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Article: Light on ME/CFS II: The Dorsal Ganglia - Ground Zero for ME?

Discussion in 'Phoenix Rising Articles' started by Phoenix Rising Team, Jul 15, 2011.

  1. Phoenix Rising Team

    Phoenix Rising Team

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  2. omegaman

    omegaman

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    And hence the need for specialized autopsy studies with a well defined CCC cohort. We've needed this desperately for years.

    Plenty of ME/CFS patients have been willing to donate there bodies to science for decades. Where are the researchers willing to undertake this endeavor?
  3. Cort

    Cort Phoenix Rising Founder

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    Basically what we're missing is infrastructure. With CFS 210th of 215 disorders in funding there's precious little money or infrastructure built up around it and alot of that stuff is private. The WPI and CAA both have biobanks but I don't know if they are collecting autopsy samples.

    I'm pretty sure that there are reserachers who would love to do this - if they had the money and resources.

    You wouldn't want just a CCC cohort by the way I don't think - you'd want the whole range of CFS patients and then see if the CCC cohort popped out with more abnormalities. In science they always want a control group.
  4. omegaman

    omegaman

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    THe control group would be healthy volunteers to start. This is what most control groups are in initial studies. And you would not want them to be contacts of the patient either for fear of common environmental exposures.

    What other cohort would you use? According to Jason Fukuda includes a high percentage of MDD. You would not want a high percentage of Psychological disorders mixed in with your cohort. That is what has weekened the CDC studies for years.

    An outbreak cohort would be real nice and clean. Unless someone subscribes to them being hysteria as the Reeves led CDC program has in the past.

    I would like to see an autopsy studay that had inline Village and Lyndonville patients. At least a nice chunk of them in that study so to speak.:D
  5. ramakentesh

    ramakentesh Senior Member

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    This is interesting research although I think its a long bow to connect this the Light's work to the Shapiro work. Gradual onset - as occurs in many patients - doesnt really fit with an infectious pathophysiology.
    Secondly, the POTS finding seems strange given there are already proven distinct subsets found in POTS and the Low Flow subset explains the increased oxidisive stress and increased inflammation through increased angiotensin II / Low neuronal nitrix oxide mechanism. The majority of POTS patients dont have pooling in their legs as an example and only a small subset have faulty musclepump activity and this was related to excessive peripheral vasoconstriction and vasomotor failure. There is a subset that have peripheral neuropathy and its only this group that have reduced peripheral expression of sympathetic a1 adrenoceptors.
    What I did find particularly interesting is the overstimulation side of things - something that isnt really explained in any of the current POTS theories and in many of the CFS theories. By overstim I mean both mental overstim, and substance sensitivities.
    Secondly here is another take on the relevance of the COMP gene:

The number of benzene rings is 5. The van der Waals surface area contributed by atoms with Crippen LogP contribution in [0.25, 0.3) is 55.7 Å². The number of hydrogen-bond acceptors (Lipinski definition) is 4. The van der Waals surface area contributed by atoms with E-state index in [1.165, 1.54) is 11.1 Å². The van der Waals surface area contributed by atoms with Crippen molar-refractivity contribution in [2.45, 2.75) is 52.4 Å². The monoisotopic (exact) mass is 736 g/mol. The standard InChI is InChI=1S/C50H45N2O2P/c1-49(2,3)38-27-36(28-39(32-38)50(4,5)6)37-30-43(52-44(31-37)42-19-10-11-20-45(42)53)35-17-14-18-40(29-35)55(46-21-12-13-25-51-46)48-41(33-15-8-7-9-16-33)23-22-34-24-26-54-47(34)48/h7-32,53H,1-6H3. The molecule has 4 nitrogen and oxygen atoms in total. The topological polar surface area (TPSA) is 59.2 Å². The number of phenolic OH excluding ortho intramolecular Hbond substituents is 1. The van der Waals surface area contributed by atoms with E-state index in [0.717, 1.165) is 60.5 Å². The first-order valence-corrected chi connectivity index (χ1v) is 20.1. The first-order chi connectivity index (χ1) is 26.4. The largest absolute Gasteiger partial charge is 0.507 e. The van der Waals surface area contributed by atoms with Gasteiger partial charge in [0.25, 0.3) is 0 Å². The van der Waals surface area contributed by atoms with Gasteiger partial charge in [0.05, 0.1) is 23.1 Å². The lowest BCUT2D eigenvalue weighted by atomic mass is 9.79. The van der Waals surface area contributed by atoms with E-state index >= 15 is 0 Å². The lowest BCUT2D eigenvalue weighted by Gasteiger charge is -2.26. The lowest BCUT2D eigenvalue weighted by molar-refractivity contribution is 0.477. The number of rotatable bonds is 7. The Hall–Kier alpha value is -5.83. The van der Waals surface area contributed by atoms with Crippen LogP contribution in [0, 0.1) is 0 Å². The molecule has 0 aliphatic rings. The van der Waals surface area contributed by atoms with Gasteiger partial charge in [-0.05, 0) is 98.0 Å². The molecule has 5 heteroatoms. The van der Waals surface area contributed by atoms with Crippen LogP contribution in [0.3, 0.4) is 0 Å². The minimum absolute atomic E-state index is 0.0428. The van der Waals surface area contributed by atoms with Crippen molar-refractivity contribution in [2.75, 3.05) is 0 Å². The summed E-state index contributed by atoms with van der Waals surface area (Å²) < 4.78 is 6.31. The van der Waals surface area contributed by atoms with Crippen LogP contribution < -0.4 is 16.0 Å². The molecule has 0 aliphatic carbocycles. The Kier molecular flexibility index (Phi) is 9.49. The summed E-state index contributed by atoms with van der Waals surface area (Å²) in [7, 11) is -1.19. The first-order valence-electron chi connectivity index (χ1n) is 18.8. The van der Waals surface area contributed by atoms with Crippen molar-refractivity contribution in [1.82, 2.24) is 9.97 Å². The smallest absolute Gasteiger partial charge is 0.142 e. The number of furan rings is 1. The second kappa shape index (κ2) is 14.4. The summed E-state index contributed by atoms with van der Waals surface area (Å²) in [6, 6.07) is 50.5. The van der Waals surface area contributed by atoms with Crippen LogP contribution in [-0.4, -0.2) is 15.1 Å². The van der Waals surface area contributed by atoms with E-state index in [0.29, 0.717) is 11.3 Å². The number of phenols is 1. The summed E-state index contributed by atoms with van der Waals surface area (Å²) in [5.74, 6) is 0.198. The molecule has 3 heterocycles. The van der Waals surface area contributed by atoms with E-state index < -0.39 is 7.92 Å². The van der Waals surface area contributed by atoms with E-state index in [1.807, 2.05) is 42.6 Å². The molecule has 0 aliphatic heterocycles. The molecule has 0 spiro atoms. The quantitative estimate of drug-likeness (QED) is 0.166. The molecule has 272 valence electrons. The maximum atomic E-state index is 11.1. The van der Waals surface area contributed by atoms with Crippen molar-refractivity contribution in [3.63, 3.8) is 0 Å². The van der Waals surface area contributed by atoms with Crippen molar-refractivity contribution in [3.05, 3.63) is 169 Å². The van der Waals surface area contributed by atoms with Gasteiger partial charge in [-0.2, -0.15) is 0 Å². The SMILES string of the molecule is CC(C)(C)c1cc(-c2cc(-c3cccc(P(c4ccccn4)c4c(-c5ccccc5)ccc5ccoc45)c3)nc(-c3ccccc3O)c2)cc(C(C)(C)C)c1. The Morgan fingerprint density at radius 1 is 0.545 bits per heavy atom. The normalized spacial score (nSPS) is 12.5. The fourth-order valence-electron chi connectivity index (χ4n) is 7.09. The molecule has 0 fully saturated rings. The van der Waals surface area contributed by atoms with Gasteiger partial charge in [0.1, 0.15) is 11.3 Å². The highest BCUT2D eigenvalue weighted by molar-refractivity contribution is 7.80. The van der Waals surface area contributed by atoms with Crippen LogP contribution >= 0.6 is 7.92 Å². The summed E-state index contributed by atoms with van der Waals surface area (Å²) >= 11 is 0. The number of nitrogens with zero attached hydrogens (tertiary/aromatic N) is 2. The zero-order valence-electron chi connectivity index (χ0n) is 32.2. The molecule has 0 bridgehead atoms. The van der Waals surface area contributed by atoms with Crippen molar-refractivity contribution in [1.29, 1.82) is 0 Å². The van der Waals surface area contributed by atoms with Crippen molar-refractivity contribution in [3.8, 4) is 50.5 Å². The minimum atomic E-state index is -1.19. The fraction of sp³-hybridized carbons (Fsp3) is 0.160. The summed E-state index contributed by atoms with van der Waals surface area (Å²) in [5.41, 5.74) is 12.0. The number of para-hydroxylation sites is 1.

There was a theory a few years back that CFS and POTS were caused by hypermethylation of the Norepinephrine transporter gene causing a hypervigilent state of perpetual increased sympathetic drive and paradoxical orthostatic blood flow disregulation. Cardiac MIBG reuptake has been found consistently to be low in POTS.

    An argument was made that increased activation of an adrenogenic (sympathetic ganglia) methyltransferase was potentially causing this hypermethylation. They were looking at a different one but I wonder whether this could be a culprit? I might ask...

    My angle with CFS/POTs has always been different. I developed it with Ankylosing Spondylitis slowly at the same time. For me it has to be related to autoimmune/inflammation. Exactly how I dont know...
  6. Cort

    Cort Phoenix Rising Founder

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    Actually Dr. Light agreed that a herpesvirus, such as Shapiro suggested, was a ready possibility.

    I agree that there seem to be several POTS subsets. I wonder if just the alpha2 group showed up here as there were some POTS patients left in the general group.
    Interesting....
    [/QUOTE]
  7. mellster

    mellster Marco

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    From my angle it still feels like overstimulation/inflammation as well, esp. the reaction to exercise. FWIW, I will have my VZV titers checked (blood only though) next week.
  8. Cort

    Cort Phoenix Rising Founder

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    From my angle it feels like overstimulation as well. That titer check will be interesting. Shapiro does warn about the virus being sequestered in the ganglia and not showing up well in the blood - but it could and a high titer level would be interesting.
  9. Dreamboy

    Dreamboy

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    Dr Montoya seemed to be having success with anti-herpes drugs - could this be tied to these theories of herpes in the dorsal???
  10. Vitalic

    Vitalic Senior Member

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    Sorry for bumping an old thread but it won't let me comment on the main site article, I just wanted to ask: I've read a lot about the gene expression changes, but I'm yet to see anyone speculate as to what could trigger these abnormalities or cause them to persist.

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